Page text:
Like most youngsters matriculating in distant places, one of my childhood dreams was growing up and living in a castle. Only half of it came true – I grew up. On the other hand, I have visited several castles around the world. And the good news is that some of them are near my present home. The bad news is that, although they’re called “castles,” some of them are castles in name only. 

Two that do live up to the name are in California. The most magnificent is the Hearst Castle, once the residence of newspaper magnate William Randolph Hearst. My initial visit there involved a misunderstanding due to my years as a newspaper employee. When asked if I wanted to go there, my response was something to the effect of, “Not really. I’ve been to a lot of newspaper guys’ houses, and they’re nothing special.” It turned out that not all newspaper guys live in the same kind of domiciles.

Hearst’s place, located in San Simeon, has 56 bedrooms and 61 bathrooms. Built on a 120-acre site, it also has indoor and outdoor swimming pools, countless works of art that Hearst bought and imported from Europe, 19 sitting rooms, and a full-size movie theater. Construction started in 1919, and when it was finished, the place hosted luminaries ranging from the Marx Brothers to Winston Churchill. After he died in 1951, the castle was deeded to California, then turned into a state park. It is still inhabited by descendants of the exotic animals originally installed on the grounds. 

My travels also took me to another castle due to a slight misunderstanding. While driving along Highway 95 in western Nevada, I spotted a small sign that said “Scotty’s Castle.” I thought it referred to a house I had read about that was built with empty beer and wine bottles, so that made it worth a side trip into California. Wrong again.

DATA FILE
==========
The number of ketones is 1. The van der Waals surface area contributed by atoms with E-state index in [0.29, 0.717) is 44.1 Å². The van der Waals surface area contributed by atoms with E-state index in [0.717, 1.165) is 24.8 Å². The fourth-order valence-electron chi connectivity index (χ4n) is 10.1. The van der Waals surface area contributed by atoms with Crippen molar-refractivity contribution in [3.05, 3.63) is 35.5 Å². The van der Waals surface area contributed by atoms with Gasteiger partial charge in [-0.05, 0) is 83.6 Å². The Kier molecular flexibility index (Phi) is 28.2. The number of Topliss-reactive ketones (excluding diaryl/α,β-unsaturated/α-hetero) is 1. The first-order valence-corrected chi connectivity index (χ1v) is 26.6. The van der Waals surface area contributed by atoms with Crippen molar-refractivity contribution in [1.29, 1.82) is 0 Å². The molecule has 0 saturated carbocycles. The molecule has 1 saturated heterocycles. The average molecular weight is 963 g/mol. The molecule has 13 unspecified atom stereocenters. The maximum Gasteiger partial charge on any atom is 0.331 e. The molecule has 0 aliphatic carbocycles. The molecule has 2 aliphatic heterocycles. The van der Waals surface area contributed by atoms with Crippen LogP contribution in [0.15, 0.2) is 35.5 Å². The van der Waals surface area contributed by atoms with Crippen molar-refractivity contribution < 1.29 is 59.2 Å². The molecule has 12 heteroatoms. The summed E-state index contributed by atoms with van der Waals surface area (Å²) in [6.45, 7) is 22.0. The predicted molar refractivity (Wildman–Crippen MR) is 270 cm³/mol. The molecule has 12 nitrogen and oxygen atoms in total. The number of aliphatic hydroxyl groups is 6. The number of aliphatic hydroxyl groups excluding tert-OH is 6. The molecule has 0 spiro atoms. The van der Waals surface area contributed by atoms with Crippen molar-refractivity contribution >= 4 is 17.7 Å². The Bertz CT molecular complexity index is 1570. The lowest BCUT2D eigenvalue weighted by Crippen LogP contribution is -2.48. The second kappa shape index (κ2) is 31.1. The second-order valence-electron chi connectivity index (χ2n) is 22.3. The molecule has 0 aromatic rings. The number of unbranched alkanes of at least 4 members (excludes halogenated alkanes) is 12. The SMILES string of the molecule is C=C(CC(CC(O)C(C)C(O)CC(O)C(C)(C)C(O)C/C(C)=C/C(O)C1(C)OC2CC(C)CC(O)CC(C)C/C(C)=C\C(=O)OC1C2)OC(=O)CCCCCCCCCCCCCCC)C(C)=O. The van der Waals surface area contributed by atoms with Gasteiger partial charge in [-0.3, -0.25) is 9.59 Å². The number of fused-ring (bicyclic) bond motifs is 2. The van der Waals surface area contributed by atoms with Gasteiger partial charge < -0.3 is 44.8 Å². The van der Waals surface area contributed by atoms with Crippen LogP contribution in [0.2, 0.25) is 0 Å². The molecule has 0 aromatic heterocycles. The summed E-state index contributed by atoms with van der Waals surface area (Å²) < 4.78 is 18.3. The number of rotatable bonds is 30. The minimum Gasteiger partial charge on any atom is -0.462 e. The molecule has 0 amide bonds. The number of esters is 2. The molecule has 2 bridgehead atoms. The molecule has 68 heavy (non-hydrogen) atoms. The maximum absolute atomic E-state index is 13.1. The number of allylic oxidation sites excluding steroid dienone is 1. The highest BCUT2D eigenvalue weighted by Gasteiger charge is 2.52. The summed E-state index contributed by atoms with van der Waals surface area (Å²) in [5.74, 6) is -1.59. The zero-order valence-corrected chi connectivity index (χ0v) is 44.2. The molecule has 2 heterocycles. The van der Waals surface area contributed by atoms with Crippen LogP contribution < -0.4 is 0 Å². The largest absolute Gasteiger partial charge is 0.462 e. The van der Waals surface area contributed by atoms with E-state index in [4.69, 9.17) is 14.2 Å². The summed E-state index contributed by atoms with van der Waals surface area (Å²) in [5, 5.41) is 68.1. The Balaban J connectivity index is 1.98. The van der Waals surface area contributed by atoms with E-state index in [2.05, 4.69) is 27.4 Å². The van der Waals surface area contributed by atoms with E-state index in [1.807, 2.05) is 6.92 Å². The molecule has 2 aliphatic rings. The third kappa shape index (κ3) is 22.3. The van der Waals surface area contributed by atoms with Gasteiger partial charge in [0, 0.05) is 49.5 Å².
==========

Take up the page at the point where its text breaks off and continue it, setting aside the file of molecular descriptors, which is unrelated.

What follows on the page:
Built by Chicago millionaire Albert Johnson in the 1930s, it is a combination of Spanish Colonial Revival and Mission Revival architecture, and it’s two-story huge. Johnson had it constructed for health reasons and only lived there part-time. While he was gone, he allowed Walter Scott, an old desert rat he had befriended, to take up residence. Scott bragged that it was his place, so Johnson let it go under that name. Johnson died in 1948, and his (or Scotty’s) place became a part of Death Valley National Park. Scotty died in 1954 and is buried near “his” castle. Guests can now view a 1,124-pipe organ and take an underground tour along a quarter-mile tunnel underneath the main building.

Two of Arizona’s structures were somewhat built like castles. The most famous is the Mystery Castle, located near South Mountain Park in Phoenix. It was constructed over several years by Boyce Gulley, who left his family in Seattle in the 1930s and essentially disappeared. After he died in 1945, his family discovered that he had built a “castle” for his daughter, Mary Lou, to remind her of those they fashioned in the sand near the Pacific Ocean when she was a child. Mary Lou and her mother moved to Phoenix into a structure composed of auto parts, tiles, used lumber and anything else Boyce found and put to use.